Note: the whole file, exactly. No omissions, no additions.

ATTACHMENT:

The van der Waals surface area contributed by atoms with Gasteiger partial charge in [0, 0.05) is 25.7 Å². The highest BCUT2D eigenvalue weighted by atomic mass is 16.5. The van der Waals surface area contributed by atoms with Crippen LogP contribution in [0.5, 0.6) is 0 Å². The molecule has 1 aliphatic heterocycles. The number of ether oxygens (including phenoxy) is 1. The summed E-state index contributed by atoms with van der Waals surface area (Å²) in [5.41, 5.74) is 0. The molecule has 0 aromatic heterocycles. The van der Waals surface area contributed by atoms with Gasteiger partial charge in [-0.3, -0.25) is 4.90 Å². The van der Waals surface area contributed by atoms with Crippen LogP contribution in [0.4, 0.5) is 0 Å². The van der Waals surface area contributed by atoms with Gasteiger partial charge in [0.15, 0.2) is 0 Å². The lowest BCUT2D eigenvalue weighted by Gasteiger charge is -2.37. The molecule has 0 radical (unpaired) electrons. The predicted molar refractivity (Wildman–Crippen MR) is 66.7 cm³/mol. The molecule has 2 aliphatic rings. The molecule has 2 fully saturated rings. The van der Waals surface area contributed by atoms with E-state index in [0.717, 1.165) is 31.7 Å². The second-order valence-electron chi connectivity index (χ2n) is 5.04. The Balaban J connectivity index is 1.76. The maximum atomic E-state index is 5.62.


The van der Waals surface area contributed by atoms with Gasteiger partial charge in [0, 0.05) is 25.7 Å². The highest BCUT2D eigenvalue weighted by atomic mass is 16.5. The van der Waals surface area contributed by atoms with Crippen LogP contribution in [0.5, 0.6) is 0 Å². The molecule has 1 aliphatic heterocycles. The number of ether oxygens (including phenoxy) is 1. The summed E-state index contributed by atoms with van der Waals surface area (Å²) in [5.41, 5.74) is 0. The molecule has 0 aromatic heterocycles. The van der Waals surface area contributed by atoms with Gasteiger partial charge in [-0.3, -0.25) is 4.90 Å². The van der Waals surface area contributed by atoms with Crippen LogP contribution in [0.4, 0.5) is 0 Å². The van der Waals surface area contributed by atoms with Gasteiger partial charge in [0.15, 0.2) is 0 Å². The lowest BCUT2D eigenvalue weighted by Gasteiger charge is -2.37. The molecule has 0 radical (unpaired) electrons. The predicted molar refractivity (Wildman–Crippen MR) is 66.7 cm³/mol. The molecule has 2 aliphatic rings. The molecule has 2 fully saturated rings. The van der Waals surface area contributed by atoms with E-state index in [0.717, 1.165) is 31.7 Å². The second-order valence-electron chi connectivity index (χ2n) is 5.04. The Balaban J connectivity index is 1.76. The maximum atomic E-state index is 5.62.